Customer Satisfaction has dropped according to Institute of Customer Service Report
- John Lewis and Amazon come out on top for delivering high levels of customer satisfaction in 2015
- Analysis of 40,000 individual customer experiences reveals true state of customer satisfaction in the UK
- Four of the big six energy providers improve on track record as some sectors fare better than others in the report from the Institute of Customer Service
Many UK companies are failing to keep up with the rapidly changing customer environment according to the latest UK Customer Satisfaction Index (UKCSI) released by the Institute of Customer Service. Overall satisfaction has in all four surveys since January 2013 and is now lower than at any point since January 2010 – only the utilities and banking sectors have improved during 2014.
The January UKCSI is based upon the feedback from nearly 40,000 customer experiences across 13 different sectors of the UK economy. More than 200 organisations appear in the index, which is commissioned by the Institute of Customer Service. It is the largest and most comprehensive measure of customer satisfaction of its kind, tracking customer satisfaction across 13 sectors since 2008.
Top of the index are retailers John Lewis and Amazon. This year a group of organisations, including Northern Ireland Electricity, Santander, Nationwide, Royal Mail and 3, were also highlighted for gaining the largest improvement in customer satisfaction scores over the past five years, demonstrating there are examples from every sector that are delivering improvements in customer satisfaction.
There are signs of improved focus on customer satisfaction in the Utilities sector. Southern Water, Yorkshire Water and United Utilities registered the largest improvement in satisfaction score over the past year and four of the big six returned higher scores, however there is still lots of potential for this sector to improve as many utilities companies saw their satisfaction scores continue to fall and the sector remains the lowest scoring sector included in UKCSI.
Jo Causon, Institute of Customer Service CEO, comments: “Many organisations are struggling to keep pace with a business environment that has undergone rapid change in recent months. Some brands are improving customer satisfaction by operating in an agile and innovative way, but overall it is clear that a new approach is required for this new environment. Businesses need to take a look at the experience they are delivering to customers and identify how it can be improved.”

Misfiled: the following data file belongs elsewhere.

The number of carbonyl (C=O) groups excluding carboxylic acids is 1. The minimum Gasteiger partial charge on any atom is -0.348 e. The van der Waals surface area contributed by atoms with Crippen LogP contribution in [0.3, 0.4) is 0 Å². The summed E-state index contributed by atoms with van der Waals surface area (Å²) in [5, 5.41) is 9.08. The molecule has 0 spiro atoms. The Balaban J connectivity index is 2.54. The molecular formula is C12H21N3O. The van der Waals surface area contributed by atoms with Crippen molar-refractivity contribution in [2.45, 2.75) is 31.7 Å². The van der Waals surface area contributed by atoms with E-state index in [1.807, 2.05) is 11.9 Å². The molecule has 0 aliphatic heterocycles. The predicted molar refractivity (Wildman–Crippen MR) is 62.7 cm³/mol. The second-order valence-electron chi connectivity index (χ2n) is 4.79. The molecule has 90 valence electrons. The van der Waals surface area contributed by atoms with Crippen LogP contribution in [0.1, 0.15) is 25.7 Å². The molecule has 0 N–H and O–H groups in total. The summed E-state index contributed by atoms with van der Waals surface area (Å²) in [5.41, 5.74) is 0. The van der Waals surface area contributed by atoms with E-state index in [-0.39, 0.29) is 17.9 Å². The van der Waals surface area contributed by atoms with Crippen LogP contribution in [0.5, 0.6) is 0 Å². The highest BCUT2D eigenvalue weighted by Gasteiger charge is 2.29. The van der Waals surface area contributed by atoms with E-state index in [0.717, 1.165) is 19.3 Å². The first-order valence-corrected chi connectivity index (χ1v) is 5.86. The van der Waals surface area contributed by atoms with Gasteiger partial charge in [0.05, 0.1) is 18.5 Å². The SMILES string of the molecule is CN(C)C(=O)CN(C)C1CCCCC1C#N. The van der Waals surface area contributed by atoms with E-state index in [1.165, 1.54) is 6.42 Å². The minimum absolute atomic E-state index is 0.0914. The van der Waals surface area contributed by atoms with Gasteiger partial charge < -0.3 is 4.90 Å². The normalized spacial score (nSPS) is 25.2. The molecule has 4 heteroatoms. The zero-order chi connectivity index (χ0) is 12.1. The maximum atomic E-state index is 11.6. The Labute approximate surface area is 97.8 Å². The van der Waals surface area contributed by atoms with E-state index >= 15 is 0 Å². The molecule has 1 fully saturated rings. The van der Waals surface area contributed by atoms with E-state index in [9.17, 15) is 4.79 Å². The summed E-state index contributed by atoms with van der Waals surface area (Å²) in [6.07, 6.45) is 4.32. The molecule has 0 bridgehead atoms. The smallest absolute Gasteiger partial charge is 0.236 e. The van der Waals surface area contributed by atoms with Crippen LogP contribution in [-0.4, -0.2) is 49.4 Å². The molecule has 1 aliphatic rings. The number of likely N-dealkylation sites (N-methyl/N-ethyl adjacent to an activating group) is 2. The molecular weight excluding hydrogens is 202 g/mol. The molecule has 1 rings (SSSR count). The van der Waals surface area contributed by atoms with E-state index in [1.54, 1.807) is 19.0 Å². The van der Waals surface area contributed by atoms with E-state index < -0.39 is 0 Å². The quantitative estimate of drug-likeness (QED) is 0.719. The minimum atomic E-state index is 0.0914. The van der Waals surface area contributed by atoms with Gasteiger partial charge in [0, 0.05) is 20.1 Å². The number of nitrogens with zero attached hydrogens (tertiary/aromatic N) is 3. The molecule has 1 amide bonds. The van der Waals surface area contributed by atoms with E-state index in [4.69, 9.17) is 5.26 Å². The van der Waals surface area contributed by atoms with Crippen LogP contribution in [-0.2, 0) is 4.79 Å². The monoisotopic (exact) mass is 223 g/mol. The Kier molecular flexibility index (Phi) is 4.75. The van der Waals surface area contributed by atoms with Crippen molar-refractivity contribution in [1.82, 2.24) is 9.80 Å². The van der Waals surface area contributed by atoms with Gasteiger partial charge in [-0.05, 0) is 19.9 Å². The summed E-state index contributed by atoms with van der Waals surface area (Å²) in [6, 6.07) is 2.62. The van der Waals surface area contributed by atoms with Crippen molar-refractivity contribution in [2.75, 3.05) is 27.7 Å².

“The UK is shifting from a transactional economy to a relationship economy, customers expect a dialogue with organisations rather than monologue, and they are using a mixture of new and existing channels to engage. They demand transparency, are increasingly service savvy and focus on ethics and sustainability. The UKCSI results show there is huge potential for companies to drive growth and brand loyalty by improving customer service. With so much information at our fingertips, business leaders need to start measuring the success and impact of customer service.”
Again the research demonstrates that customer service has a direct impact on the bottom line. The dramatic changes in the retail food sector in recent months has been reflected in the index, with companies such as Lidl, Waitrose and Aldi that have improved customer satisfaction scores, experiencing growth in sales and market share.
Customers feel that ‘speed and responsiveness’, ‘complaints handling’ and ‘staff behaviour’ have deteriorated most in the last two years and only two of the 28 metrics measured in the UKCSI showed improvements since January 2013 – ‘outcome of the complaint’ and ‘on-time delivery’.
Age, socioeconomic group and region are also having an increasing impact on customer satisfaction. Younger people are on average less satisfied than their older counterparts and are more likely to recommend and use social media when they have a complaint. Customers from Wales are the most satisfied, followed by the North of England and Scotland, while people in the South East of England are least satisfied.
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